West Point, NY: The West Point Association of Graduates is pleased to announce that the Honorable Elizabeth Dole will receive the 2023 Sylvanus Thayer Award. The award will be presented on September 21, 2023, during ceremonies hosted by Lieutenant General Steven W. Gilland, Class of 1990, 61st Superintendent of the U.S. Military Academy at West Point.
West Point Association of Graduates Board Chairman, the Honorable Robert A. McDonald, Class of 1975, said, “Whether as a government official or as a leader of both national and international non-profit organizations, Elizabeth Dole has been a stalwart for military members and veterans. For example, with the Elizabeth Dole Foundation, she has led a movement to raise awareness of the plight that millions of spouses, parents, and others face in caring for their wounded loved ones, and she has led the crusade to generate critical resources to help these hidden heroes. Also, as the former Chair of the VA’s Veterans’ Family, Caregiver and Survivor Federal Advisory Committee, she oversaw dozens of recommendations to the Secretary of the Department of Veterans Affairs focused on improving benefits and services for veterans’ families, caregivers, and survivors. Her work has resulted in significant veterans’ and caregivers’ eligibility changes, critical benefits for survivors, and the expansion of in-home care opportunities for pre-9/11 war era veterans, which has not only saved lives but also provided the respite and hope that caregivers need to keep their veterans safely at home. Combining this with Dole’s lifetime of service to the country in other ways (as a U.S. senator, a cabinet member for two presidential administrations, and the president of the American Red Cross), it’s clear that she represents the values of West Point: Duty, Honor, Country. I am so pleased that the West Point Association of Graduates is honoring her for her achievements.”
“West Point’s distinguished graduates are some of our nation’s finest examples of, ‘Duty, Honor, Country,’ so it will be my great honor to receive the Thayer Award that reflects their values and patriotic spirit,” said Senator Dole. “I have been inspired by so many of the accomplished servant leaders who have also accepted this award, including my late husband, Bob Dole, just as I continue to be inspired by the bravery and determination of the young Americans who join West Point’s alumni each year, this rising generation of Army leaders.”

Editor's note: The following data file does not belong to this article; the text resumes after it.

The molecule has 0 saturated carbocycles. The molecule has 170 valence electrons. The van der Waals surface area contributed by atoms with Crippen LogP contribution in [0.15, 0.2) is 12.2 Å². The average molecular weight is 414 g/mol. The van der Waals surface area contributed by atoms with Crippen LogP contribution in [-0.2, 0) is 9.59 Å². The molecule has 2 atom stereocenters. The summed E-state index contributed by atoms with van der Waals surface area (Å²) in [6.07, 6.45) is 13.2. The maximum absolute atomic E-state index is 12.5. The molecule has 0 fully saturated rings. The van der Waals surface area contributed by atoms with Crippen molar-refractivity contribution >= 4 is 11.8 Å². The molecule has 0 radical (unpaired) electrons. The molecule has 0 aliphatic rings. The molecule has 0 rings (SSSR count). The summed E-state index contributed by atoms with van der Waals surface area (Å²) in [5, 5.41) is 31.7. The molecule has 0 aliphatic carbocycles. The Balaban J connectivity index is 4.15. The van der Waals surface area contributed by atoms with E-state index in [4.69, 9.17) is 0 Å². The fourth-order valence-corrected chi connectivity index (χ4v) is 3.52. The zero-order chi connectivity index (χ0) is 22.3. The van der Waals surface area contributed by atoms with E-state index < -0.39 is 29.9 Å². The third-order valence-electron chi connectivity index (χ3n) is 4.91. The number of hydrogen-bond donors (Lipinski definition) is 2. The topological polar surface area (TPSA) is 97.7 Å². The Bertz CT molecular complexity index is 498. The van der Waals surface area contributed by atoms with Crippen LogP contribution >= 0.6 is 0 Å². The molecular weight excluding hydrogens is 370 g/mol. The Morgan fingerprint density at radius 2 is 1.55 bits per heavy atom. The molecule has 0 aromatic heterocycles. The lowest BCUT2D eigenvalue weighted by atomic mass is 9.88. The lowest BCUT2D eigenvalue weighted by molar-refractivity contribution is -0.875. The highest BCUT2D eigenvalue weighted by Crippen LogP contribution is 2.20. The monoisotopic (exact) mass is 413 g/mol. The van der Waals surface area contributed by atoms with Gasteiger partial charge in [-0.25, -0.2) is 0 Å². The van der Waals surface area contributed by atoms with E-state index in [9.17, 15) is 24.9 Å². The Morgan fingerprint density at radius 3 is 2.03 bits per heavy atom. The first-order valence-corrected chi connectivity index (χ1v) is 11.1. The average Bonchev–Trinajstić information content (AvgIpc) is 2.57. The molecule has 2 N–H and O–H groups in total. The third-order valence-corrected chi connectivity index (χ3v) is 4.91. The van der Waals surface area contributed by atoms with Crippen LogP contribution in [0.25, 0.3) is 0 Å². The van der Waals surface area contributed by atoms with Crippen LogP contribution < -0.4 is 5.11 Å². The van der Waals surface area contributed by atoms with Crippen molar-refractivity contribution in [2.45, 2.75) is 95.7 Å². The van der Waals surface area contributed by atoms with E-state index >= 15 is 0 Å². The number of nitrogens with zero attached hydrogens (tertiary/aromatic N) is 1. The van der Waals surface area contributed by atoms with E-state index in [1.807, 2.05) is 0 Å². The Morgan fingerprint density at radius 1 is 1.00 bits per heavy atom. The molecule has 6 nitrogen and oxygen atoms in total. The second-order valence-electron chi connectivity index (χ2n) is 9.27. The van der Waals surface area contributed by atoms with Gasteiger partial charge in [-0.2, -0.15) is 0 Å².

Elizabeth Dole graduated from Duke University in 1958, receiving the Algernon Sydney Sullivan Award, a national prize given to graduating seniors, alumni, and faculty of selected colleges and universities in the Southern United States for excellence of character and service to humanity. She later earned an M.A. Ed. from Harvard University and a J.D. from Harvard Law School. Her public-service career began in 1967 when she became a staff assistant to the Secretary of Health, Education and Welfare in the Johnson administration.
After a six-year term on the Federal Trade Commission and a two-year term as director of the White House Office of Public Liaison, Dole was the first woman to be appointed U.S. Secretary of Transportation, which also made her the first woman to have served as the head of a branch of the U.S. military, as the U.S. Coast Guard was under the Department of Transportation at the time. As the Transportation Secretary, Dole worked to raise states’ drinking ages to 21, issued landmark regulation that brought about state seat belt laws, and endorsed the installation of airbags and center high-mounted stop lamps in new cars. In 1989, she was appointed to be the 20th U.S. Secretary of Labor and made work-place safety and at-risk youth her top priorities.
Dole received national recognition in 1991 when she became the second woman to lead the American Red Cross (the first being the founder of the organization, Clara Barton). During her tenure, she restructured the world’s largest humanitarian organization, transforming the way the Red Cross collects, tests, and distributes half of the nation’s blood supply. Dole announced her departure from the Red Cross in January 1999 and two months later announced her candidacy for the 2000 Republican presidential nomination, becoming the first viable female candidate from a major political party. Two years later, she became the first woman to represent North Carolina in the U.S. Senate, serving for one term. While a senator, she served on the Armed Services Committee.
In 2012, Dole established The Elizabeth Dole Foundation. Two years prior, her husband, Bob Dole—former Senator from Kansas, 1996 presidential candidate, 1976 vice presidential candidate, World War II veteran, and the 2004 recipient of the Thayer Award—suffered a medical emergency and spent almost a year recovering at Walter Reed Medical Center, providing Dole a firsthand account of what it means to be a military caregiver. The Foundation’s “Hidden Heroes” campaign brought attention to the issues that military caregivers face every day and established a national registry of caregivers that offers helpful resources and support. Dole also served as Chair of the VA’s Veterans Family, Caregiver and Survivor (VFCS) Federal Advisory Committee.
Dole has received numerous awards for her continual support of service personnel and veterans. Most recently, she received the Angel of Honor Award from the Armed Services YMCA, the George Marshall Medal from the Association of the United States Army, the Lifetime Achievement Award from Hiring Our Heroes, the Distinguished Service Medal from the American Legion, the Outstanding Civilian Service Medal from the Department of the Army, and the Military Officers Association of America’s National Service Award.